Mary Paley was born on 24 October 1850 at Ufford, Lincolnshire, the daughter of a strict evangelical clergyman. She died at Cambridge on 7 March 1944. She was the great-grand-daughter of Archdeacon William paley, the noted theologian considered by keynes to be an anticipator of bentham. Her success in the Cambridge higher local examinations for women over eighteen (established in 1869) won her a scholarship to Cambridge to attend ‘Lectures for Women’, a scheme established in the Easter term of 1870 to allow women to receive lectures from Cambridge University faculty. She was one of the first five students of what later became Newnham College, taking up residence in Cambridge under Miss Anne Clough in October 1871. Having attended Alfred marshall’s lectures in political economy, she was, in December 1874, one of the first two women to (unofficially) write the moral sciences tripos, then the only Cambridge examination to include political economy. Two of the four examiners voted her work on the tripos first class, the other two second class.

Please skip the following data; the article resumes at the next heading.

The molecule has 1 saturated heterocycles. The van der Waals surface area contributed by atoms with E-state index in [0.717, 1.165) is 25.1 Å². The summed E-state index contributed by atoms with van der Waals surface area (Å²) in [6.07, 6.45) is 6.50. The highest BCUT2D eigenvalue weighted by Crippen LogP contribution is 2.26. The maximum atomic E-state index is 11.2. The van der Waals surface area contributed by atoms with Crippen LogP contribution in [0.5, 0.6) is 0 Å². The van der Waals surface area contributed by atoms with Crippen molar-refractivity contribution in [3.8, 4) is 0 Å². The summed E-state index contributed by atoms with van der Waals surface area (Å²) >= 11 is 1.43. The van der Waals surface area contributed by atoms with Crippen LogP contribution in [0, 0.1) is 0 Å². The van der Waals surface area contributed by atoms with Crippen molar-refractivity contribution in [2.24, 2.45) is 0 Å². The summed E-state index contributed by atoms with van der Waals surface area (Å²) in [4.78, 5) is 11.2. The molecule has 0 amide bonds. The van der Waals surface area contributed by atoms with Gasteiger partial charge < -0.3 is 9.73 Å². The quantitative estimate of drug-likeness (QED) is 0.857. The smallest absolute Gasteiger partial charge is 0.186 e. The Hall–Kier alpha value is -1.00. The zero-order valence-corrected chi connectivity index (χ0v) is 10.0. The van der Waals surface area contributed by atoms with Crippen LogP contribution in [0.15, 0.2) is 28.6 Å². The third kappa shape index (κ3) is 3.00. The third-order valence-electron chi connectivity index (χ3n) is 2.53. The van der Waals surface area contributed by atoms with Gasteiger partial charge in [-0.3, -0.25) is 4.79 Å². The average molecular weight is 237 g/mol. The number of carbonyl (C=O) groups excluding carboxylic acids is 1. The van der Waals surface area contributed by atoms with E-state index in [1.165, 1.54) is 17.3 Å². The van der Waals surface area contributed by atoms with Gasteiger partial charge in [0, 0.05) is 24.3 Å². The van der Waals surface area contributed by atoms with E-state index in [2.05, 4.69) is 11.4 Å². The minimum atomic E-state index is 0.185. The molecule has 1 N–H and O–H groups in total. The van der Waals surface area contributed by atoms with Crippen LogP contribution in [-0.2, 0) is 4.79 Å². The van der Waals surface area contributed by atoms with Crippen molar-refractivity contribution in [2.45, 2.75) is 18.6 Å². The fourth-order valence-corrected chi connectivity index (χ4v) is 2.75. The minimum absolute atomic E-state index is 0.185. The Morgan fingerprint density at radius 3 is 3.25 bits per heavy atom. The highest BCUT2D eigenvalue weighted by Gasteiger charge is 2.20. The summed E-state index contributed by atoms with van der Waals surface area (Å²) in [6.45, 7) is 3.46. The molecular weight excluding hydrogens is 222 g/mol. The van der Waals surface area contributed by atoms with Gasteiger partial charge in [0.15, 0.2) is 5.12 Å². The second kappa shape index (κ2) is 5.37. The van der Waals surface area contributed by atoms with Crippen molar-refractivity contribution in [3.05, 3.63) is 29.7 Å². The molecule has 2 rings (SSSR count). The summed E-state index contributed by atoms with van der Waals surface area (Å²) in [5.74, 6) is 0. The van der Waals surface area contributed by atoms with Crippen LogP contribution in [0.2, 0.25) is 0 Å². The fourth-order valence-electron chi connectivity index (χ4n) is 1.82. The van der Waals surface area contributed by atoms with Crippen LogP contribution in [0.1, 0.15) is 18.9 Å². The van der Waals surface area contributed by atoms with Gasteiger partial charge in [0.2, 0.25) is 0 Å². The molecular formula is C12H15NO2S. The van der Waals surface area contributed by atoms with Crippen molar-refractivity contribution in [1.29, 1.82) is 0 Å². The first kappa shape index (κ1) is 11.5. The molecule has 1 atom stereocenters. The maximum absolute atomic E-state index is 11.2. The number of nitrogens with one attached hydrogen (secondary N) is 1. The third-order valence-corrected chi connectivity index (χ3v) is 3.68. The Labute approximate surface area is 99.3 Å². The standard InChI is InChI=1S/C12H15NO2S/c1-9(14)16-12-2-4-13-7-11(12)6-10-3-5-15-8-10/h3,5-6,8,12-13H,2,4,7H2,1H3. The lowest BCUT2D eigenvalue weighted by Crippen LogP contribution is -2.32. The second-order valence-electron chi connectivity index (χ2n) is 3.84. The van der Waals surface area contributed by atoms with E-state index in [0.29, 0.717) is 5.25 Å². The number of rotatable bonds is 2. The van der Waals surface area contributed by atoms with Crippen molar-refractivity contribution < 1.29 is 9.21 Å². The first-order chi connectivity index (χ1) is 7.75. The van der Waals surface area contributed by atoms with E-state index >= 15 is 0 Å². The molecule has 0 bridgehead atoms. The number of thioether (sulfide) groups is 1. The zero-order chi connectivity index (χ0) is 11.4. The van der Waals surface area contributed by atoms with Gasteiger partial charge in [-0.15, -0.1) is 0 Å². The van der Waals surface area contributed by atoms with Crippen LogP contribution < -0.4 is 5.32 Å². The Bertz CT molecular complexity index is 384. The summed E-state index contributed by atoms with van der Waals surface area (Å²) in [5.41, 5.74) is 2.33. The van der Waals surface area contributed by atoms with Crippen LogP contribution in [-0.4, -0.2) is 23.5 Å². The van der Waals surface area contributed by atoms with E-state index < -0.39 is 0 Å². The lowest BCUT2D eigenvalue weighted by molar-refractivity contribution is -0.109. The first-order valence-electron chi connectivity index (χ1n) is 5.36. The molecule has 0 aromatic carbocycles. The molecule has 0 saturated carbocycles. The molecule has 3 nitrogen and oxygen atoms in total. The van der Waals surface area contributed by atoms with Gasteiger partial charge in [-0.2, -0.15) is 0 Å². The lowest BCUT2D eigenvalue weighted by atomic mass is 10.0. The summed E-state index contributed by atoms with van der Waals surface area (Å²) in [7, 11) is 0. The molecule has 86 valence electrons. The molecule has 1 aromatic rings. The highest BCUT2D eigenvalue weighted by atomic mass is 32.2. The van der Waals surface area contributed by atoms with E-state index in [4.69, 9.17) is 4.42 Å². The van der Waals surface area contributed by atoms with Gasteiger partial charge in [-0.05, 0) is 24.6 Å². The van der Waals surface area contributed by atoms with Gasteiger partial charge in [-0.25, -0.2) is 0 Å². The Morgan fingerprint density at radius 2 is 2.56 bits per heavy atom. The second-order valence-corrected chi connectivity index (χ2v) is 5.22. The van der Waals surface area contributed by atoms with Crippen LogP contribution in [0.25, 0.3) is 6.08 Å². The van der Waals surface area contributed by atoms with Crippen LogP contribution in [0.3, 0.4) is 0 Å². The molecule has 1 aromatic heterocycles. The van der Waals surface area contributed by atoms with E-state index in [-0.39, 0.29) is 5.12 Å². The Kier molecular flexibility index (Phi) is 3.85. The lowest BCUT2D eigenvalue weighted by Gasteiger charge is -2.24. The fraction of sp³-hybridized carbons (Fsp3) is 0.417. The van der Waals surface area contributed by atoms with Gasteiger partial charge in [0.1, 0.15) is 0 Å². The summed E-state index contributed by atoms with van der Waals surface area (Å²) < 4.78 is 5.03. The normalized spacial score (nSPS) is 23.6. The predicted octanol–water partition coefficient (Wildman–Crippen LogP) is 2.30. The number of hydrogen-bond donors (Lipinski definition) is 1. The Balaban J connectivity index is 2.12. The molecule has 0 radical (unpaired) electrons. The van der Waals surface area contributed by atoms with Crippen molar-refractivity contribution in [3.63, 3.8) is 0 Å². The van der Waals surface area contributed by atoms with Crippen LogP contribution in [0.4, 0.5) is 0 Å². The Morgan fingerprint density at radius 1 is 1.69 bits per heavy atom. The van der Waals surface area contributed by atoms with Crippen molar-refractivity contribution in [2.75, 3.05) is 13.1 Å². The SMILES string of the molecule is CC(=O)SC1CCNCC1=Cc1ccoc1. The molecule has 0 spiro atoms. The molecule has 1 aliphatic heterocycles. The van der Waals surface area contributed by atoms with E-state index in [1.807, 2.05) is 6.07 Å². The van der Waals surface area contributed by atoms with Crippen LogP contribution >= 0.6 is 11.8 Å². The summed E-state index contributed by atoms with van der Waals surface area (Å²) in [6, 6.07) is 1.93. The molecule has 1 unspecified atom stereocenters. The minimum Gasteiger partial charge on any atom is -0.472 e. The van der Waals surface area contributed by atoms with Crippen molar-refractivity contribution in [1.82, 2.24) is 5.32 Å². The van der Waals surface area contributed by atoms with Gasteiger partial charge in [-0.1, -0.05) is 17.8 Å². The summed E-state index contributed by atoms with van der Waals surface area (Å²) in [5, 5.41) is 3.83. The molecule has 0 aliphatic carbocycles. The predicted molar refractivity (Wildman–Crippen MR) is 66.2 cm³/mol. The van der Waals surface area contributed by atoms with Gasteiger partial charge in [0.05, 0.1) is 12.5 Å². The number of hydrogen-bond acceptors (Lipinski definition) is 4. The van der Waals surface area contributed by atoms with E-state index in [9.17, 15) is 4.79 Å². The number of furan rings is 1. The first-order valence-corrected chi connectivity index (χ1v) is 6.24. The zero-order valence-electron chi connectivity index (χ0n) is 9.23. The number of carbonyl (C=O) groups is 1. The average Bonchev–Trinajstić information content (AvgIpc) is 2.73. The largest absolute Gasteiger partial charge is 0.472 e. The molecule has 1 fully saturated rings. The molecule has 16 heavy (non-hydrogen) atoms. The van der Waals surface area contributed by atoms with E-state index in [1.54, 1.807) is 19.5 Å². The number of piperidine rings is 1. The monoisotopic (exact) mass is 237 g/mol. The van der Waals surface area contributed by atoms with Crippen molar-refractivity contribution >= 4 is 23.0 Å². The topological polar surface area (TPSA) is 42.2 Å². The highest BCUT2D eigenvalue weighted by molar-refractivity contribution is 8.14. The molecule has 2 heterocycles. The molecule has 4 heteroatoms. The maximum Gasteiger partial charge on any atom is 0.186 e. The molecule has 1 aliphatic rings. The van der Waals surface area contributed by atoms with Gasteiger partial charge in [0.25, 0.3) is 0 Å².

From The Biographical Dictionary of British Economists in Oxford Reference.